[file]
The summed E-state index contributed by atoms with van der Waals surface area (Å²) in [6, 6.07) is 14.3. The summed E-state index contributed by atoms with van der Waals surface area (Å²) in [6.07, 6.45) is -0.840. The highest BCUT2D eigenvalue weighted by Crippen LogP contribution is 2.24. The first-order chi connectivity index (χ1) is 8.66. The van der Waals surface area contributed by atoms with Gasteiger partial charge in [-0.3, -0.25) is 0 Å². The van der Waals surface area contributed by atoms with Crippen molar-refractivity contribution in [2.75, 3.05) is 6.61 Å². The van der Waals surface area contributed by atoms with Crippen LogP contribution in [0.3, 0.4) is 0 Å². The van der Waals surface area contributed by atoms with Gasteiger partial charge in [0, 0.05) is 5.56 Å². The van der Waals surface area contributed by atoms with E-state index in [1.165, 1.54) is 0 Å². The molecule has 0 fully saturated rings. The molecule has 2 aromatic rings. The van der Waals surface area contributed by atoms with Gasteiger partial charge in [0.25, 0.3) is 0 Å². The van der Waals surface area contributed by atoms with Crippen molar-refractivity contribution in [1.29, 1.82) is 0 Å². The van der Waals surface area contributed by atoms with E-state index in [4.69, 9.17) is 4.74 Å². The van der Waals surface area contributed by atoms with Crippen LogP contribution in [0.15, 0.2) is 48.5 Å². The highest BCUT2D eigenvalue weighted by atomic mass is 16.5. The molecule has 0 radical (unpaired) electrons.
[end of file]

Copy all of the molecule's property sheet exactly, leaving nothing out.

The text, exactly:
The summed E-state index contributed by atoms with van der Waals surface area (Å²) in [6, 6.07) is 14.3. The summed E-state index contributed by atoms with van der Waals surface area (Å²) in [6.07, 6.45) is -0.840. The highest BCUT2D eigenvalue weighted by Crippen LogP contribution is 2.24. The first-order chi connectivity index (χ1) is 8.66. The van der Waals surface area contributed by atoms with Gasteiger partial charge in [-0.3, -0.25) is 0 Å². The van der Waals surface area contributed by atoms with Crippen molar-refractivity contribution in [2.75, 3.05) is 6.61 Å². The van der Waals surface area contributed by atoms with Crippen LogP contribution in [0.3, 0.4) is 0 Å². The van der Waals surface area contributed by atoms with Gasteiger partial charge in [0, 0.05) is 5.56 Å². The van der Waals surface area contributed by atoms with E-state index in [1.165, 1.54) is 0 Å². The molecule has 0 fully saturated rings. The molecule has 2 aromatic rings. The van der Waals surface area contributed by atoms with Gasteiger partial charge in [0.25, 0.3) is 0 Å². The van der Waals surface area contributed by atoms with Crippen molar-refractivity contribution in [1.29, 1.82) is 0 Å². The van der Waals surface area contributed by atoms with E-state index in [4.69, 9.17) is 4.74 Å². The van der Waals surface area contributed by atoms with Crippen LogP contribution in [0.15, 0.2) is 48.5 Å². The highest BCUT2D eigenvalue weighted by atomic mass is 16.5. The molecule has 0 radical (unpaired) electrons.